ST. LOUIS (KMOX) – A couple of weeks ago Dan O’Neill of the Post Dispatch had a piece contrasting Rory McIlroy and Tiger Woods careers. It was a stereotypical analysis based on tournament wins and backtracked to include Jack Nicklaus, Ben Hogan and even Bobby Jones as the elites of their time. These number crunching comparisons leave short the considerations of the players in favor of their results.

Sports has always looked to figures who changed the game they played, not only by their results but by their manner. Bob Gibson forced baseball to lower the pitchers mound after his 1968 season with its 1.12 ERA. Bobby Orr rewrote the definition of hockey defenseman when he put up consecutive seasons like 1970 and ‘71 with blue line point totals of 120 and 139.

Nicklaus was that sort of player in golf. Nicklaus not only brought his length into the game, but with his more upright swing plane, he influenced generations of players who learned to play the game in the air. Prior to the Golden Bear, green fronts were open in the classic course design. With Nicklaus style ball flights, newer courses demanded forced carries into many greens.

When Tiger Woods burst onto the scene with his 1997 win at Augusta, it was again his length that many took as the signature of his game. By the time his Tiger Slam was complete the concept of Tiger-proofing golf courses was the next new wave in golf. In 1999, the year before Woods four straight majors, Augusta National measured under 7000 yards. Today it plays in the neighborhood of 7500.

Tiger-proofing turned 350-yard par-4’s into drivable, 400-yard par-4’s into short and 500-yard par-4’s as acceptable. What was lost in the revolution is the length explosion didn’t hurt Woods nearly as much as the players of moderate length who could no longer compete consistently at the new distances. The Corey Pavin’s and Jay Haas’s of golf were pushed so far back from the greens as to marginalize their opportunities to win.

While the Woods evolution in golf had an impact, it was a faulty analysis of Woods that left him unfazed by the changes for much of his career. Woods was separation long among his early peers, but that wasn’t what made Tiger so dominant. Lost in the fascination with his length was the realization that he was the greatest escape artist in the PGA since Ballesteros.

Tiger’s creativity and recovery skills allowed him to turn, what for others might be 73’s, into 68’s. Even as an amateur Woods could spin straw into gold as he did in 1994 against Trip Kuehne with his Amateur win at the Players Club. No player, including Nicklaus, ever combined those two talents in one package. Tiger could beat you at both ends of the hole.

Which brings us to the current dominant player in professional golf, Rory McIlroy.

Like Nicklaus and like Woods the conversation about Rory begins on the teeing ground. In a time when 300 is the mean and 340 is the routine, McIlroy, on form, is unchallenged with the driver. Others can match his length but not his effective use of that length. McIlroy admits he is pretty much a one gear player, but that one gear drives his engine better than anybody else.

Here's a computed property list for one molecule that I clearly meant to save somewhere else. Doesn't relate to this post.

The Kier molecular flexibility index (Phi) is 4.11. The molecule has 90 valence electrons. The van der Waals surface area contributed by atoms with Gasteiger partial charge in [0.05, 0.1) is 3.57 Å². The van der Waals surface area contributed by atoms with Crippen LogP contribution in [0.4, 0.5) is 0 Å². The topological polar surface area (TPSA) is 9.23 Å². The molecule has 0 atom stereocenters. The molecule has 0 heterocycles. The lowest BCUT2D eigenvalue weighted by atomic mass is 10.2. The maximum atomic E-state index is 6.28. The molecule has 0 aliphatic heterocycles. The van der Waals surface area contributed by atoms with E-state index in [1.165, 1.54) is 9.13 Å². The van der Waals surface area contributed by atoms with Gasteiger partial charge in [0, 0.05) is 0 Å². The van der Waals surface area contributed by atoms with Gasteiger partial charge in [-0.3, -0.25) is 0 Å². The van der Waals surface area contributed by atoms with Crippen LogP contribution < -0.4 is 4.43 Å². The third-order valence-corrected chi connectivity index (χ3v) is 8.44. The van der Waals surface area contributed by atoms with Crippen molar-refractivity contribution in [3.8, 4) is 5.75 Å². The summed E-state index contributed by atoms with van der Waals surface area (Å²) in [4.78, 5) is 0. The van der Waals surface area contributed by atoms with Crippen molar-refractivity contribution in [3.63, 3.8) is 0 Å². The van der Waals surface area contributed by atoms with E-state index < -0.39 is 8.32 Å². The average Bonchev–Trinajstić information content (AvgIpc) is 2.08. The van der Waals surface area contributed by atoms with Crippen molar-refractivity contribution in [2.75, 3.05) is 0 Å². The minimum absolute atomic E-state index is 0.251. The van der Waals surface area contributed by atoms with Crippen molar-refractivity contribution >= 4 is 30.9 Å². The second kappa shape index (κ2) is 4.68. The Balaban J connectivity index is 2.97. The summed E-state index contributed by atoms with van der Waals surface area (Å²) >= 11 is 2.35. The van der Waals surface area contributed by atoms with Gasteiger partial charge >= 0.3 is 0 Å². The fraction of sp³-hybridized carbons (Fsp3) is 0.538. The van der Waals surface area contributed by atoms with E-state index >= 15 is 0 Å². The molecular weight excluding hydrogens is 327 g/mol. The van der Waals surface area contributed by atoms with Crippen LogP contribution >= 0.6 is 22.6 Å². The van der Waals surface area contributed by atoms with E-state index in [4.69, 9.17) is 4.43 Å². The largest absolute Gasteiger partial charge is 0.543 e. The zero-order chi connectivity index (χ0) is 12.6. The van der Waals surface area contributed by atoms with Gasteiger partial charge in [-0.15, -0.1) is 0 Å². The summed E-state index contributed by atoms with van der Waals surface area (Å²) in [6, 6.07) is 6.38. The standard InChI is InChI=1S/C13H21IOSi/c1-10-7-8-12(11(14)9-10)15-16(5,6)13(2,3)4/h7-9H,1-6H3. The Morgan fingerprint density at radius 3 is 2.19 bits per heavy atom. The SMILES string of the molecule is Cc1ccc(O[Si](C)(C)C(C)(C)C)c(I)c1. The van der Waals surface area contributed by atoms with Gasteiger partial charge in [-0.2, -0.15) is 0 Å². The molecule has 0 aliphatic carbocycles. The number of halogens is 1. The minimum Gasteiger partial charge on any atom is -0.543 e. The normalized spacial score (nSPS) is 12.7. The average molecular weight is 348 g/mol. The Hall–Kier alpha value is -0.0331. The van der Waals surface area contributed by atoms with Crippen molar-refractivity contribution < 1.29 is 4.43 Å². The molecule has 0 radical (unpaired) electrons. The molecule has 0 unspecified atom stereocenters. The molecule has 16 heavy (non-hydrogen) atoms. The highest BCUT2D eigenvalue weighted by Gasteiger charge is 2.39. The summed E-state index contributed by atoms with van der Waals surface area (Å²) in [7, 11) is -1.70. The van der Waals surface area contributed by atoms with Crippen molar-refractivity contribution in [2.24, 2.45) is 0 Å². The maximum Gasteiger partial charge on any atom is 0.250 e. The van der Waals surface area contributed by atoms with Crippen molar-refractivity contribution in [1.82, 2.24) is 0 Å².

Comparing Woods and McIlroy without looking at their games is like comparing today’s Golden State Warriors to the Kobe/Shaq Los Angeles Lakers. They may both eventually have NBA titles in common but the similarity ends there. With the Warriors you worry about Stephen Curry at the three-point line. With the Lakers you worried about Shaquille O’Neal and the three-second lane.

McIlroy is, at this stage of his career, very much cut from the Nicklaus model without the revolutionary impact. The Irishman and Nicklaus could overpower a course from the tee. At the moment Nicklaus was more predictable week in and week out and remained that way for three decades. Jack also was a much better iron player than we have seen from Rory to date.

But neither McIlroy nor Nicklaus are in the same family as Woods when it comes to magic. Nicklaus spent a career looking for a guru who could transform him around the greens. On the greens he possessed Tiger’s flare for the dramatics and both were seemingly automatic inside ten-feet when it mattered.

Rory’s highlight reel, with eleven Tour wins and four majors, is short of Verne Lundquist calls like “In your life have you seen anything like that.” He has ratcheted up his putting as he has continued to work with Dave Stockton. His final nine charge at Valhalla last year at the PGA was not only impressive for the full shots he played to fuel his come from behind win, but also his ability to convert those opportunities with the putter in hand.

Still in his mid-twenties, McIlroy is an unfinished product, with time to fill in the spaces.
But even allowing for those enhancements, what Rory will likely never become is more than an evolution of the game he inherited from Woods, rather than the revolutionary figures Nicklaus and Woods brought to the game.

To my way of thinking that’s the comparison that matters most when talking about history.

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